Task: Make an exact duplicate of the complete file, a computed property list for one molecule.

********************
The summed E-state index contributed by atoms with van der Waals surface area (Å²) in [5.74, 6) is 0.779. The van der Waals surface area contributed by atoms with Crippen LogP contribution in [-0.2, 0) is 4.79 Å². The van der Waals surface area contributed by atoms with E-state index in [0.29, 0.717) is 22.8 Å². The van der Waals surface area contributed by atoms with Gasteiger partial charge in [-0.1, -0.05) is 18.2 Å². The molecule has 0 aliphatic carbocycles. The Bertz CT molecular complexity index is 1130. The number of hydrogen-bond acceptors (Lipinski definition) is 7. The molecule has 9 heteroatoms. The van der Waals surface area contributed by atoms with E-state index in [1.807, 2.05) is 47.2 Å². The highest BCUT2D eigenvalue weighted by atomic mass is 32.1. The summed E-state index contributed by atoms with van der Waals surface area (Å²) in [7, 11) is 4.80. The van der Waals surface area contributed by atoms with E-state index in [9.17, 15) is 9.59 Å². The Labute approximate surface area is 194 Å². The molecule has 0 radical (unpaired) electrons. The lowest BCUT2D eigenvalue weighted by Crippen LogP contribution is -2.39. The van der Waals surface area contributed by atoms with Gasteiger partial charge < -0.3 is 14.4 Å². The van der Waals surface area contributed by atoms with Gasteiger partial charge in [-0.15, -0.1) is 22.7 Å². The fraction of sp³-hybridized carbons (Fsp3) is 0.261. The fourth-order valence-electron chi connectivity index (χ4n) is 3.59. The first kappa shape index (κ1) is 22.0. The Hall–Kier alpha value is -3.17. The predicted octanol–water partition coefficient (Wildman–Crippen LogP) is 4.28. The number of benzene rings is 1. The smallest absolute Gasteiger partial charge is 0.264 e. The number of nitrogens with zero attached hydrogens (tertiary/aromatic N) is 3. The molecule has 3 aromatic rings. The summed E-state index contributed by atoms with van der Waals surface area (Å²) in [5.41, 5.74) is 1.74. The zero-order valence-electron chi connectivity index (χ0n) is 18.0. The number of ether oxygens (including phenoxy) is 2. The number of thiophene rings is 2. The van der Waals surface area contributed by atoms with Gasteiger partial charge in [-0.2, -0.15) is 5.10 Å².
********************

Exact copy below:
The summed E-state index contributed by atoms with van der Waals surface area (Å²) in [5.74, 6) is 0.779. The van der Waals surface area contributed by atoms with Crippen LogP contribution in [-0.2, 0) is 4.79 Å². The van der Waals surface area contributed by atoms with E-state index in [0.29, 0.717) is 22.8 Å². The van der Waals surface area contributed by atoms with Gasteiger partial charge in [-0.1, -0.05) is 18.2 Å². The molecule has 0 aliphatic carbocycles. The Bertz CT molecular complexity index is 1130. The number of hydrogen-bond acceptors (Lipinski definition) is 7. The molecule has 9 heteroatoms. The van der Waals surface area contributed by atoms with E-state index in [1.807, 2.05) is 47.2 Å². The highest BCUT2D eigenvalue weighted by atomic mass is 32.1. The summed E-state index contributed by atoms with van der Waals surface area (Å²) in [7, 11) is 4.80. The van der Waals surface area contributed by atoms with E-state index in [9.17, 15) is 9.59 Å². The Labute approximate surface area is 194 Å². The molecule has 0 radical (unpaired) electrons. The lowest BCUT2D eigenvalue weighted by Crippen LogP contribution is -2.39. The van der Waals surface area contributed by atoms with Gasteiger partial charge < -0.3 is 14.4 Å². The van der Waals surface area contributed by atoms with Gasteiger partial charge in [-0.15, -0.1) is 22.7 Å². The fraction of sp³-hybridized carbons (Fsp3) is 0.261. The fourth-order valence-electron chi connectivity index (χ4n) is 3.59. The first kappa shape index (κ1) is 22.0. The Hall–Kier alpha value is -3.17. The predicted octanol–water partition coefficient (Wildman–Crippen LogP) is 4.28. The number of benzene rings is 1. The smallest absolute Gasteiger partial charge is 0.264 e. The number of nitrogens with zero attached hydrogens (tertiary/aromatic N) is 3. The molecule has 3 aromatic rings. The summed E-state index contributed by atoms with van der Waals surface area (Å²) in [5.41, 5.74) is 1.74. The zero-order valence-electron chi connectivity index (χ0n) is 18.0. The number of ether oxygens (including phenoxy) is 2. The number of thiophene rings is 2. The van der Waals surface area contributed by atoms with Gasteiger partial charge in [-0.2, -0.15) is 5.10 Å².